What’s left? Live TV is a nice addition, but if rumors are true, it’s not exactly coming for free, even for Gold gamers. Forza’s integration might be solid if it’s subtle, used to enhance the experience instead of supplanting it. I have hope for Ryse (previously Codename: Kingdoms), perhaps foolish hope, but hope none the less. Fable: The Light-Gun Shooter was embarrassingly scripted, and if there was any meaning or depth to the magic system, they failed to explain it the way Sony did so well during the Sorcery demo at E3 2010. And Kinect Sports: Season 2, which isn’t even a Rare product this time; well, who could tell how good that was from the presentation. Why?
There was so much faking this conference to make sure things went smoothly, that some wondered afterward if the “Controller Disconnected” goof at the start was intentional, just to make things feel a little more real. Not that the Modern Warfare 3 sequence was faked, but once Microsoft delved into the Kinect software, they were really hesitant to include any room for error, instead pantomiming to preplayed sports games, awkwardly yelling out scripts as they wondered if they were going to sink that golf putt, which they of course did. And the Disney children, my word what genuine “fun” they were having. Get those coins GET THOSE COINS!
Somewhere in the midst of all of this, Minecraft snuck in like a Creeper into a dark corner of your home. Kinect support? Sure, whatever, as long as they support a controller too. I’m pretty sure Notch knows punching trees would be fun for about a minute total.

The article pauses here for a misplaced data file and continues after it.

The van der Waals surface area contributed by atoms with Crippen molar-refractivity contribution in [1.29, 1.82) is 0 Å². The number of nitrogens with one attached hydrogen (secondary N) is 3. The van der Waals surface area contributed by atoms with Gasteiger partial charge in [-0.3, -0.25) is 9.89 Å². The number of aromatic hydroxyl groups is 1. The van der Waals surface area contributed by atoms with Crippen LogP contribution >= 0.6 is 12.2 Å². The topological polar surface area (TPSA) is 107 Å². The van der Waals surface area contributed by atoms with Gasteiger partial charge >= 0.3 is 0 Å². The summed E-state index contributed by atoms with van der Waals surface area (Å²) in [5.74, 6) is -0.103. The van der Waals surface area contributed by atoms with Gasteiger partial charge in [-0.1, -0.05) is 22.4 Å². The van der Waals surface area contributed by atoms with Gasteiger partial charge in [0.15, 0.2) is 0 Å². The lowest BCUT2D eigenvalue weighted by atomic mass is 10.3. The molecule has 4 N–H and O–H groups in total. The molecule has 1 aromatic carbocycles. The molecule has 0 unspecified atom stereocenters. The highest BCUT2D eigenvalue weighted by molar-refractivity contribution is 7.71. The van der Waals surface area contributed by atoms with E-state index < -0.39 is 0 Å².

Again, it’s hard to say their demos were bad, but as I saw someone put it, things felt too “safe.” Nearly all of the gameplay demos were structured the same way, most focused on very linear, guided experiences, and finding a title in that line-up that wasn’t a sequel was a tricky task. Even their biggest sequel, their “one last thing,” the reveal of Halo 4 (already announced as a new trilogy) was a brief non-gameplay teaser with a release date of late next year. Not exactly inspiring.
In terms of spectacle, I’d have to say the best demo was the Tomb Raider presentation. Yes, it was heavily scripted, full of Heavy Rain-styled QTE gameplay in spots, but the animation was excellent, you could see a tiny hint of promise in the amount of interaction Lara had with the environment, and at least they had the sense to mention the open world aspect of the game at the demo’s end. I even, to a degree, liked how Lara grunted with jumps and groaned with pain, but I admit that could get old very fast. And that’s a game I could enjoy on the 360, or the PS3, or on PC. This conference worked out to be more like free promotional time for third parties than any clear presentation why Microsoft’s console was the best place to play them. A major fumble in my view.
This post was originally written by the author for TSSZ News.